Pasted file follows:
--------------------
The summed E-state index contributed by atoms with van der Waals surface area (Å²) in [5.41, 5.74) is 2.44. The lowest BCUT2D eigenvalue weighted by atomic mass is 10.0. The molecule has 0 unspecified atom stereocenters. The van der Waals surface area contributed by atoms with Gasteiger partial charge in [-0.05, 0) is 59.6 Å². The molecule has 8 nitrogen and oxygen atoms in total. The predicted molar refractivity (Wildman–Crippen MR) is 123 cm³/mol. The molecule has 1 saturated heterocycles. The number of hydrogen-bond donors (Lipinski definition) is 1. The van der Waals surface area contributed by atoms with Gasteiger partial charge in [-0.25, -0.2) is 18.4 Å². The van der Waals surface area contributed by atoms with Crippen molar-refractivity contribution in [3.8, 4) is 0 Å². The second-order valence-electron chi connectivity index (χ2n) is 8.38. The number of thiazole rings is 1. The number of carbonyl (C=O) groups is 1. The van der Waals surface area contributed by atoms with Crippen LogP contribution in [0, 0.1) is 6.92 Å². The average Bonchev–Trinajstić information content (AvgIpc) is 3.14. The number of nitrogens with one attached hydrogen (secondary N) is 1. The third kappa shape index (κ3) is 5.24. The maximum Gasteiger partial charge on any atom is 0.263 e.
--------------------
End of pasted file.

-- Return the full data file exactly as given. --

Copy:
The summed E-state index contributed by atoms with van der Waals surface area (Å²) in [5.41, 5.74) is 2.44. The lowest BCUT2D eigenvalue weighted by atomic mass is 10.0. The molecule has 0 unspecified atom stereocenters. The van der Waals surface area contributed by atoms with Gasteiger partial charge in [-0.05, 0) is 59.6 Å². The molecule has 8 nitrogen and oxygen atoms in total. The predicted molar refractivity (Wildman–Crippen MR) is 123 cm³/mol. The molecule has 1 saturated heterocycles. The number of hydrogen-bond donors (Lipinski definition) is 1. The van der Waals surface area contributed by atoms with Gasteiger partial charge in [-0.25, -0.2) is 18.4 Å². The van der Waals surface area contributed by atoms with Crippen molar-refractivity contribution in [3.8, 4) is 0 Å². The second-order valence-electron chi connectivity index (χ2n) is 8.38. The number of thiazole rings is 1. The number of carbonyl (C=O) groups is 1. The van der Waals surface area contributed by atoms with Crippen LogP contribution in [0, 0.1) is 6.92 Å². The average Bonchev–Trinajstić information content (AvgIpc) is 3.14. The number of nitrogens with one attached hydrogen (secondary N) is 1. The third kappa shape index (κ3) is 5.24. The maximum Gasteiger partial charge on any atom is 0.263 e.